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Healthcare associated infections

Healthcare associated infections (HCAIs) can develop either as a direct result of healthcare interventions such as medical or surgical treatment, or from being in contact with a healthcare setting.

HCAI covers a wide range of infections, including those caused by methicillin-resistant Staphylococcus aureus (MRSA) and Clostridium difficlle (C. difficile). Other more common types of HCAI are respiratory tract infections, urinary tract infections, surgical site infections, sepsis, gastrointestinal infections and bloodstream infections.

HCAIs pose a serious risk to patients, staff and visitors, cause significant morbidity to those infected, and incur significant costs to healthcare providers.

The prevalence of HCAIs in hospitals in England alone in 2011 was 6.4%.

Prevention and control are fundamental to improve the quality and safety of care provided to patients.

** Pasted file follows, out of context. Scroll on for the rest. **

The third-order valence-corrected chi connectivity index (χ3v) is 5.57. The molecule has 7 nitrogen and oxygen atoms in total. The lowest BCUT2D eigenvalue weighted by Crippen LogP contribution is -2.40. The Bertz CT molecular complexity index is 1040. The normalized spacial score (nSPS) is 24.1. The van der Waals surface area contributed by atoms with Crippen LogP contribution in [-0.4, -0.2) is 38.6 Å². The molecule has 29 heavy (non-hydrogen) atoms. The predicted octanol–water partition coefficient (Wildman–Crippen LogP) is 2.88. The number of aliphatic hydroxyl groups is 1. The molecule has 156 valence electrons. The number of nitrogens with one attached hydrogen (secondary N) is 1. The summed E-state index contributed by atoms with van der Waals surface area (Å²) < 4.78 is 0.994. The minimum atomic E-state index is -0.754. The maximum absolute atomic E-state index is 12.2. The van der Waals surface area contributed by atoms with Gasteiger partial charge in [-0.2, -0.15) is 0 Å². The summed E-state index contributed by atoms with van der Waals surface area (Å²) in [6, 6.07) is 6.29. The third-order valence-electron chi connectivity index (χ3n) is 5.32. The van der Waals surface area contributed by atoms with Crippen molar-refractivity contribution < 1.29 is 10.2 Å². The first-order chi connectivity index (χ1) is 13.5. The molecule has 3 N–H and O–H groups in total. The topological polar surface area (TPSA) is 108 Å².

In maternity services, women most at risk are those who have a caesarean section or other invasive procedure. It is therefore essential to practise aseptic non-touch techniques (ANTT) whenever a procedure that bypasses the body's natural defences (i.e. the skin or mucous membranes), for example, cannulation, venepuncture, administration of intravenous drugs, wound care, urinary catheterisation etc. Hand hygiene is the leading measure for reducing HCAIs.

Further reading

NICE (2011). Healthcare-associated infections: prevention and control. (PH36).

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